One of my earliest memories of you is when, as a nine year old girl, I was arranging a 'pop up' shop at the farm gate, laying out all of the merchandise - dinky toys, storybooks, home made biscuits, dolls and drawings, and you watched nonjudgmentally from the backseat of your parents' car as your father drove past.
I remember your blond head peering through the back window, and you didn't giggle or make mean faces. You showed kindness in the face of my sudden burning self consciousness as I panicked and thought, 'O God, what have I done...I must look ridiculous'. You didn't do what I'd expected and feared. Instead, you made me feel proud, because your face was curious, and most importantly, kind.
I started to love you that day, and then, even more when I spotted your artwork in the country show, which took place in a nearby farmyard, the masterpieces carefully taped to the galvanised barn door in preparation for the art competition.
Mine was of a girl standing under cotton wool clouds and amongst the glued on leaves and twigs. She was watering the flowers on her bookshelf-turned-flowerpot stand (an image inspired by my mother's garden art). Yours was of a farmyard surrounded by green fields, wooden fences, black and white cattle and a tractor. I remember your large signature in brown marker in the bottom right hand corner, and I knew in my ten year old heart that you had put love into that picture. There was pride and detail in it.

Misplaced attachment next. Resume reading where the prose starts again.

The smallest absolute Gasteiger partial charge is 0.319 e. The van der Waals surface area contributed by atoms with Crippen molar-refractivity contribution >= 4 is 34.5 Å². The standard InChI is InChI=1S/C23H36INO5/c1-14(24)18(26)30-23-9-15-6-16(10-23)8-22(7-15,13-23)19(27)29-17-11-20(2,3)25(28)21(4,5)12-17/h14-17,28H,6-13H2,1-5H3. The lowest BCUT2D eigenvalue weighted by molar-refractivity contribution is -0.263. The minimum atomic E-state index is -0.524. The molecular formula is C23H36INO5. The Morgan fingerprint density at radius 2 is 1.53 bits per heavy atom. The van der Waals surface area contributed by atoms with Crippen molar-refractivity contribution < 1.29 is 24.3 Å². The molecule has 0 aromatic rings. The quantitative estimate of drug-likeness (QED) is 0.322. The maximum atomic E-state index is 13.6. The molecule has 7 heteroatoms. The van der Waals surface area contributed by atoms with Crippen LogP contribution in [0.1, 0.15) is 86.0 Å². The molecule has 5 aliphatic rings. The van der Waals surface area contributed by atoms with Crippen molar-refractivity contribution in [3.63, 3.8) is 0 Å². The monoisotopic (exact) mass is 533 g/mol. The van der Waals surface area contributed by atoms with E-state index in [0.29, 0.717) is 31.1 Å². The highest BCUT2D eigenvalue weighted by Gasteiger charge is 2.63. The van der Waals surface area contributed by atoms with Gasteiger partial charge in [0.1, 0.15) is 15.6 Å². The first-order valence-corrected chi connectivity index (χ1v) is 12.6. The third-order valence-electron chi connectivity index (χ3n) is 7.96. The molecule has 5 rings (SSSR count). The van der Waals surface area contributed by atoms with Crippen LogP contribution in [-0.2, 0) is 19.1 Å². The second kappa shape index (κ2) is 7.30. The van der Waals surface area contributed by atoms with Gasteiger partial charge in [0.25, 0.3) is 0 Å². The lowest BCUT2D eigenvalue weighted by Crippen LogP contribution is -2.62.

I wanted to talk to you and tell you that I understood, to say it through a smile or side glance, but I was too shy, as I was to talk to you on your Confirmation day, when you were dressed to the nines in your wine coloured suit and black tie (and of course, you had to pick the most unique third name - Carthage).
I was feeling courageous one Sunday evening when my Dad went to visit yours. I tagged along and followed my father into your kitchen. Your sister was sitting by the aga doing her homework (and sporting the most stylish bob), while your effortlessly elegant mother, her blond hair flowing down her back, was making tea. I heard you rummaging around in a neighbouring room, but you never came into the kitchen, and my heart sank just a bit.
I remember with such fondness talking to your father on the phone, carefully emulating his ever so refined accent while my Grandmother yelled across the yard to my father, who was more often than not, 'spreading dung' or moving cattle.
Now your father sits in the next world with Grandma and my precious son whom you first got to meet when he was a toddler, poddling about in the garden, most likely catching bugs or chasing butterflies. He shared that same love for art and nature and was able to see us start to build wooden fences and flower boxes together.
We have been through the wars, you and I. We've witnessed loss and heartbreak, but we're also cut from the same cloth. We know what love is and what it means to finally 'come home'. I love you and thank you for all you have given me and shown me, even before we ever shared a word.
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